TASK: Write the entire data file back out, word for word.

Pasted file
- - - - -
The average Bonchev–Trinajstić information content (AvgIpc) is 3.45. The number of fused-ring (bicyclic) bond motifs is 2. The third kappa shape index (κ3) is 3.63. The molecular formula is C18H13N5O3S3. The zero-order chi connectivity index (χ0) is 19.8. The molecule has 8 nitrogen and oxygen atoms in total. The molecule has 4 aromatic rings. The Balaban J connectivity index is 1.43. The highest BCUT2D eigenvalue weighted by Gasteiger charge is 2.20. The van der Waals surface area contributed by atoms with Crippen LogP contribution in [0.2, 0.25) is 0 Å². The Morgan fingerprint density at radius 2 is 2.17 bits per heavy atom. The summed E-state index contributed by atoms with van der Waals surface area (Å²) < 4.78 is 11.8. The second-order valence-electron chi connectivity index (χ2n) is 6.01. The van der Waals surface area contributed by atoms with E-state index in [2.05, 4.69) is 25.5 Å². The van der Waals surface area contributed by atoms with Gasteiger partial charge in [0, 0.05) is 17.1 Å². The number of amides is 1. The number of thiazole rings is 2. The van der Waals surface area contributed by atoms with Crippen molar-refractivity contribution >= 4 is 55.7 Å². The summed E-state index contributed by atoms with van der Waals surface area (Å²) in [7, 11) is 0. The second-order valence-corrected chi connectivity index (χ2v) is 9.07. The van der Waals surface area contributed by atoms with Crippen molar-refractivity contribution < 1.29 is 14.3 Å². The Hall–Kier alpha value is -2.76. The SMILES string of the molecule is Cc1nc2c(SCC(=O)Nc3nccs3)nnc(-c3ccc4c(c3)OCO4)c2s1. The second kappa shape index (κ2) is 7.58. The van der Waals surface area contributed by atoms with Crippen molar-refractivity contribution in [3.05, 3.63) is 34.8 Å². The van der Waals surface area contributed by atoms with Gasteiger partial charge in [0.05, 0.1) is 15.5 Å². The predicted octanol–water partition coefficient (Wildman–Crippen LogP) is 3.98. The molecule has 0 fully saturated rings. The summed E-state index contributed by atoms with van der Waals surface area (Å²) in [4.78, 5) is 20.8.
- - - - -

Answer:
The average Bonchev–Trinajstić information content (AvgIpc) is 3.45. The number of fused-ring (bicyclic) bond motifs is 2. The third kappa shape index (κ3) is 3.63. The molecular formula is C18H13N5O3S3. The zero-order chi connectivity index (χ0) is 19.8. The molecule has 8 nitrogen and oxygen atoms in total. The molecule has 4 aromatic rings. The Balaban J connectivity index is 1.43. The highest BCUT2D eigenvalue weighted by Gasteiger charge is 2.20. The van der Waals surface area contributed by atoms with Crippen LogP contribution in [0.2, 0.25) is 0 Å². The Morgan fingerprint density at radius 2 is 2.17 bits per heavy atom. The summed E-state index contributed by atoms with van der Waals surface area (Å²) < 4.78 is 11.8. The second-order valence-electron chi connectivity index (χ2n) is 6.01. The van der Waals surface area contributed by atoms with E-state index in [2.05, 4.69) is 25.5 Å². The van der Waals surface area contributed by atoms with Gasteiger partial charge in [0, 0.05) is 17.1 Å². The number of amides is 1. The number of thiazole rings is 2. The van der Waals surface area contributed by atoms with Crippen molar-refractivity contribution >= 4 is 55.7 Å². The summed E-state index contributed by atoms with van der Waals surface area (Å²) in [7, 11) is 0. The second-order valence-corrected chi connectivity index (χ2v) is 9.07. The van der Waals surface area contributed by atoms with Crippen molar-refractivity contribution < 1.29 is 14.3 Å². The Hall–Kier alpha value is -2.76. The SMILES string of the molecule is Cc1nc2c(SCC(=O)Nc3nccs3)nnc(-c3ccc4c(c3)OCO4)c2s1. The second kappa shape index (κ2) is 7.58. The van der Waals surface area contributed by atoms with Crippen molar-refractivity contribution in [3.05, 3.63) is 34.8 Å². The van der Waals surface area contributed by atoms with Gasteiger partial charge in [0.05, 0.1) is 15.5 Å². The predicted octanol–water partition coefficient (Wildman–Crippen LogP) is 3.98. The molecule has 0 fully saturated rings. The summed E-state index contributed by atoms with van der Waals surface area (Å²) in [4.78, 5) is 20.8.